Rent review clauses are found in the majority of leases of commercial property with terms of 10 years or more.
Typically, they enable an annual rent to be reviewed in line with market rents every 5 years. Historically the clause would provide that the rent would never be reduced, rather would remain the same or would be reviewed ‘upwards only’.
Since the enactment of the Land & Conveyancing Law Reform Act 2009, ‘upwards only’ rent review clauses are prohibited in all leases created after 28 February 2010. However the position regarding leases, created then, which contain upward only rent reviews, is less clear.
This is a cause of concern for both tenants and landlords alike. Tenants, struggling to stay in business, often do not succeed in re-negotiating a lesser rent with their landlord and risk their business failing. A landlord is often pressurised into keeping the rent at the higher rate due to financial obligations to a lender.
The Supreme Court delivered judgement on one of the main cases dealing with these types of clauses on 1st July 2014, in a case concerning Bewley’s Café on Dublin’s Graton Street. In this case the High Court had decided that provided the reviewed rent did not fall below the initial rent levied when the lease was granted, then, a rent could rise and fall on each review date, in line with market rates.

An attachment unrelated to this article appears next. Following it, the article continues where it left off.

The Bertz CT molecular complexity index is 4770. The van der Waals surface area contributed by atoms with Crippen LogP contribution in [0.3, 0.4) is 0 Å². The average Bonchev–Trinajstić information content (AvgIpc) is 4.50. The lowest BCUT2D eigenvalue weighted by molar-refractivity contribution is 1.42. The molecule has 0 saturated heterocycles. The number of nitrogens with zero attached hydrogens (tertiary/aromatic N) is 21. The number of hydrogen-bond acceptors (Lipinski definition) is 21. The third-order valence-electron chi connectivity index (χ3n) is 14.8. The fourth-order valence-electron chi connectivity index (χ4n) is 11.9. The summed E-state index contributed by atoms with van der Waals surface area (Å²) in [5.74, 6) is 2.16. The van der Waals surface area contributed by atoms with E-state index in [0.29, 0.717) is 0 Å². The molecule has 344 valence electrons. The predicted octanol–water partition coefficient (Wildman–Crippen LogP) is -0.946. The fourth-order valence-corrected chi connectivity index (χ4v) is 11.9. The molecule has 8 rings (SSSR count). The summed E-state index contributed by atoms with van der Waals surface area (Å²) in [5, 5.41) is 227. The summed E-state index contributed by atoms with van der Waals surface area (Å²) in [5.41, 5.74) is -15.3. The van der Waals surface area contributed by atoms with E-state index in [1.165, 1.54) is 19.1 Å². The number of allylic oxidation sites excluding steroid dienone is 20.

However the Supreme Court overturned this decision, and based on its interpretation of the specific wording of the rent review clause in the lease of the café, it decided the Lease had an upward only rent review clause on each review.
This decision is far-reaching for landlords and tenants, however, it cannot be assumed this ruling would apply to all similar leases.
When considering purchasing property subject to a long leases or taking an assignment of a lease from an existing tenant, the exact wording of the rent review clause should be considered in detail before agreeing a purchase price or assignment terms.
If you are an existing landlord or a tenant of a Lease which is subject to rent review, contact us for advice.
Julie Mullan, solicitor, has extensive experience on all aspects of commercial conveyancing including leases of commercial properties.
If you have any questions about commercial properties or leases Julie can advise you. Please get in touch.